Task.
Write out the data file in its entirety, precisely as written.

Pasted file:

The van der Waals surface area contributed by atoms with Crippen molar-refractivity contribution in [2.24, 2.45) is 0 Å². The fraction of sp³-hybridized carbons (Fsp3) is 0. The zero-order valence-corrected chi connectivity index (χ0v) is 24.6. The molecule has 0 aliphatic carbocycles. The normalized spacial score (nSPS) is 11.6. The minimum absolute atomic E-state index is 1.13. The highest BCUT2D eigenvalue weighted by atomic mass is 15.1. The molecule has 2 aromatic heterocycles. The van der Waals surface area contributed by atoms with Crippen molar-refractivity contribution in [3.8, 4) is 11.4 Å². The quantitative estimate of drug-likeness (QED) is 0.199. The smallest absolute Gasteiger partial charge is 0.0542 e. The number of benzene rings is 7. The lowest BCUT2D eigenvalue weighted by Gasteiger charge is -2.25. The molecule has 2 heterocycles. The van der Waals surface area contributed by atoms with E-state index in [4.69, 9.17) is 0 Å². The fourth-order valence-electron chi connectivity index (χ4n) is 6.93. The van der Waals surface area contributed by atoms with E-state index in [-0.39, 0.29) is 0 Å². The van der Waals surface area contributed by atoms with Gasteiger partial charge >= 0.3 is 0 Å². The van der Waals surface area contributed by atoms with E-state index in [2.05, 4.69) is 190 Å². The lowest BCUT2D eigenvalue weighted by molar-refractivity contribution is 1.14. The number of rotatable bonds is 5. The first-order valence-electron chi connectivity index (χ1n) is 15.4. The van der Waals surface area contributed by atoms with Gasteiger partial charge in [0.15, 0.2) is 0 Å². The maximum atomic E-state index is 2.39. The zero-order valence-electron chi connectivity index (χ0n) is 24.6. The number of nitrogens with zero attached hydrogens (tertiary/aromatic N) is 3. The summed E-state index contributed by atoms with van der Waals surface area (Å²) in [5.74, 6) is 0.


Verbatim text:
The van der Waals surface area contributed by atoms with Crippen molar-refractivity contribution in [2.24, 2.45) is 0 Å². The fraction of sp³-hybridized carbons (Fsp3) is 0. The zero-order valence-corrected chi connectivity index (χ0v) is 24.6. The molecule has 0 aliphatic carbocycles. The normalized spacial score (nSPS) is 11.6. The minimum absolute atomic E-state index is 1.13. The highest BCUT2D eigenvalue weighted by atomic mass is 15.1. The molecule has 2 aromatic heterocycles. The van der Waals surface area contributed by atoms with Crippen molar-refractivity contribution in [3.8, 4) is 11.4 Å². The quantitative estimate of drug-likeness (QED) is 0.199. The smallest absolute Gasteiger partial charge is 0.0542 e. The number of benzene rings is 7. The lowest BCUT2D eigenvalue weighted by Gasteiger charge is -2.25. The molecule has 2 heterocycles. The van der Waals surface area contributed by atoms with E-state index in [4.69, 9.17) is 0 Å². The fourth-order valence-electron chi connectivity index (χ4n) is 6.93. The van der Waals surface area contributed by atoms with E-state index in [-0.39, 0.29) is 0 Å². The van der Waals surface area contributed by atoms with Gasteiger partial charge >= 0.3 is 0 Å². The van der Waals surface area contributed by atoms with E-state index in [2.05, 4.69) is 190 Å². The lowest BCUT2D eigenvalue weighted by molar-refractivity contribution is 1.14. The number of rotatable bonds is 5. The first-order valence-electron chi connectivity index (χ1n) is 15.4. The van der Waals surface area contributed by atoms with Gasteiger partial charge in [0.15, 0.2) is 0 Å². The maximum atomic E-state index is 2.39. The zero-order valence-electron chi connectivity index (χ0n) is 24.6. The number of nitrogens with zero attached hydrogens (tertiary/aromatic N) is 3. The summed E-state index contributed by atoms with van der Waals surface area (Å²) in [5.74, 6) is 0.